Cyclone Idai, which struck Mozambique, Malawi, and Zimbabwe in March 2019, threw millions of lives into turmoil. Five weeks later, Cyclone Kenneth struck the Comoros Islands, the north of Mozambique, and southern Tanzania. More than 747,000 Mozambicans in the storm’s path faced risks of flooding and landslides.
Communication is one of the things people need most urgently in disasters like these.
They need to know where they can find shelter, what help is available, and how to protect themselves from exploitation and abuse. They need to let others know they are safe, and to alert rescuers to missing family members. As the waters subside and they see what they have lost, they need to let the authorities and aid organizations know what to prioritize in the recovery effort.
In Mozambique, a country with more than 40 mother tongues, making sure that communication is in the right language is vital. Portuguese, the official language, is not widely spoken outside urban coastal areas. In the five worst-hit provinces, other languages predominate, including Sena, Ndau, Lomwe, Nyanja, and Makhuwa.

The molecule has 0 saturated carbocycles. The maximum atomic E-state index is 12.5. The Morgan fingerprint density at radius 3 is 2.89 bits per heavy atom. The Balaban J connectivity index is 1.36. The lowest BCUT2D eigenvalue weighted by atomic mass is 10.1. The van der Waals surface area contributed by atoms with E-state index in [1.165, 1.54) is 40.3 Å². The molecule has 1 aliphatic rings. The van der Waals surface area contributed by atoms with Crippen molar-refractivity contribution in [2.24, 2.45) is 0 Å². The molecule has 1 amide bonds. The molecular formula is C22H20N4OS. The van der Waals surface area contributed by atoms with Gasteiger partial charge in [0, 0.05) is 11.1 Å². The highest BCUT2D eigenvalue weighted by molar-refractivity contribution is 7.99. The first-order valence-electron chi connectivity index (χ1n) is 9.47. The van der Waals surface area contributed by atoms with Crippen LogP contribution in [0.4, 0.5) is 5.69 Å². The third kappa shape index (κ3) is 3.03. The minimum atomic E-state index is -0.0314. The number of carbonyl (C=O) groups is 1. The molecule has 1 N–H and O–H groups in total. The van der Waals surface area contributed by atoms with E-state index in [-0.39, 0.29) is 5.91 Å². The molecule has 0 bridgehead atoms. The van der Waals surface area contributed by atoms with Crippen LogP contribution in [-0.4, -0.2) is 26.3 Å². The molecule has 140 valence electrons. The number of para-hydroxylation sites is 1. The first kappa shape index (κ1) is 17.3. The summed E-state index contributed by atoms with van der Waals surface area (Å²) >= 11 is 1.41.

The format of communication is also crucial. Since over two-thirds of women in the affected provinces are not literate, information and feedback mechanisms must use radio, word-of-mouth, and other audio formats to be accessible.
TWB responded within days of Cyclone Idai. Initial support includes translation, language assessments, and language mapping, to facilitate two-way communication between crisis-affected people and humanitarian responders.
To learn more about TWB’s support in Mozambique, contact [email protected].
Read the latest updates from the cyclone response